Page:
Monday, February 19, 2018

Psychology is NOT Science

Psychology hints at being a science but has failed to produce a significant body of information to prove itself in that way. Its primary emphasis is on human behavior, which can’t be quantified in any meaningful manner. The nature of human choices is extremely subjective, involving emotions, values, and consciousness—none of which can be measured; nor can the mind, being a nonphysical part of the human makeup. The issue of whether or not psychology is a science wouldn’t be worth debating except that just the term “science” carries a great weight of influence. Legitimate or not, the “science” label impresses the masses. Nearly 100 disciplines of psychology cover a wide spectrum of undertakings, from applied behavior analysis to transpersonal psychology. Psychotherapy, i.e., psychological counseling or clinical psychology, is the most prevalent.

Dr. Martin and Deidre Bobgan and T.A. McMahon, PSYCHOLOGY AND PSYCHOTHERAPY (PART 1)

Sunday, February 18, 2018

Celebrating Mediocrity?

They [public school] keep inventing new ways to celebrate mediocrity.

Bob Parr (Mr. Incredible), in "The Incredibles"

Saturday, February 17, 2018

Educate Yourself, Think for Yourself

Privacy is harder than ever when everyone is invited to be linked in, connected and transparent to others (including hackers and the government), but it matters.  Reading books is time consuming, but it matters. Reflection is easily drowned out when life is fired at us point-blank, but it matters. Independent thinking is hard when the social media reinforce groupthink, but it matters. Thinking for ourselves is difficult when it is so much easier to download an expert opinion, but it is essential to the freedom of our own agency, so it matters. Conversations with an iron-sharpens-iron quality are rarer when minds seek carbon-copy approval from others in their own bubble, but they matter. History is more crucial than ever when the relentless modern focus is on the present and the future, but it matters. The courage to hold unfashionable convictions is more difficult when social media mobs give their thumbs-up or thumbs-down like a Roman emperor, but it matters.

And so it goes.  Having the right information is vital, but achieving genuine knowledge is better, and mastering both and then attaining true wisdom is better still.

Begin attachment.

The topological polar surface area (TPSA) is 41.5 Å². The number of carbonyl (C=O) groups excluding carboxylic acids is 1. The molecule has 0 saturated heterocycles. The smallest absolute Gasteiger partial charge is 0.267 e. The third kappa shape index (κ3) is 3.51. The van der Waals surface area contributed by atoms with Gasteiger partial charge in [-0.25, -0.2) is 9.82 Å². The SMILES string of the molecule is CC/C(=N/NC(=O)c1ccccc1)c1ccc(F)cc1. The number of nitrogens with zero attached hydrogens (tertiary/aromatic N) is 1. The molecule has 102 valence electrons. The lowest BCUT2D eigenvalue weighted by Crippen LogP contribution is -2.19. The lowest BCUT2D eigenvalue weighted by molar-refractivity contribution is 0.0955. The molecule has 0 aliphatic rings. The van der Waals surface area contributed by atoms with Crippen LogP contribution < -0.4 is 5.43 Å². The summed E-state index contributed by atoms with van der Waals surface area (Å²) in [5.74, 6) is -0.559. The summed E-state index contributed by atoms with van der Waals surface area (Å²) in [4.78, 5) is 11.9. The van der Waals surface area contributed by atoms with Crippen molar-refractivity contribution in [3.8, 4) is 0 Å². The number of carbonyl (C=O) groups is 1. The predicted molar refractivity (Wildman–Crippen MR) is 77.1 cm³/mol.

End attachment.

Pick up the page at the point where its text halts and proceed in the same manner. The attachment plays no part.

Os Guinness, Impossible People, pg.201-202

Thursday, February 15, 2018

Words Need Truth Backing

Words, which are on proper occasions the most powerful engines, lose their weight and power and values when they are not backed by fact or winged by truth, when they are obviously the expression of a strong feeling, and not related in any way to the actual facts of the situation.

Winston Churchill, 1926. Cited by Os Guinness, Impossible People, pg.200

Wednesday, February 14, 2018

The Lack of Tolerance With the “LGBT” Agenda

If you don’t believe that Caitlyn Jenner is a woman, you’re the worst kind of hateful. If you think a child deserves a mother and a father, you are a bigot. If you think a gender-dysphoric boy should not be treated as a girl, you’re evil. If you think a man should use the men’s restroom, regardless of what sex he thinks he is, you are discriminatory. If you think parents’ desire to get their children counseling help for their same-sex attraction is okay, you’re very dangerous. If your church teaches that homosexual sexual activity is wrong, your church is bigoted. You must agree with every part of LGBT values or be slimed. This dictatorial absolutism is not sitting well with many Americans.

The crown jewel of the gay movement’s efforts—the Supreme Court’s degendering of marriage—was sold to the heterosexual world on the question, “How does someone else’s gay marriage affect me?” Most people unquestioningly accepted that it wouldn’t.

But they are learning through real-life events that gay marriage does indeed affect them—or, at least, people very much like them. A great many Americans figured they don’t have to like gay marriage, but why should they stand in the way of Jim and Frank across the street marrying? You live your life, they reasoned, and I’ll live mine. But the equation has turned out to be much more complicated. Jim and Frank needed “marriage equality” to feel like full citizens, we were told. Who doesn’t want Jim and Frank to feel like full citizens? I do. But now they are learning that “marriage equality” is not enough. They must also agree to any and all demands from the LGBT powers, regardless of their personal religious or moral beliefs—or be branded with a Scarlet B.
 . . .
The average American who was asked to back same-sex marriage on the principle of justice and tolerance is seeing that those who requested their support are not living by their own rules. They are finding that “marriage equality” is not enough. They are finding the deal has been unilaterally renegotiated: “You will not only support our right to marry, but you will also support our marriages in every way that we ask. If you do not, we will take you to court, ruin your business, take your money, slime your good name, and even threaten your life.” The remarkable examples of these injustices are surprising and alarming many good citizens.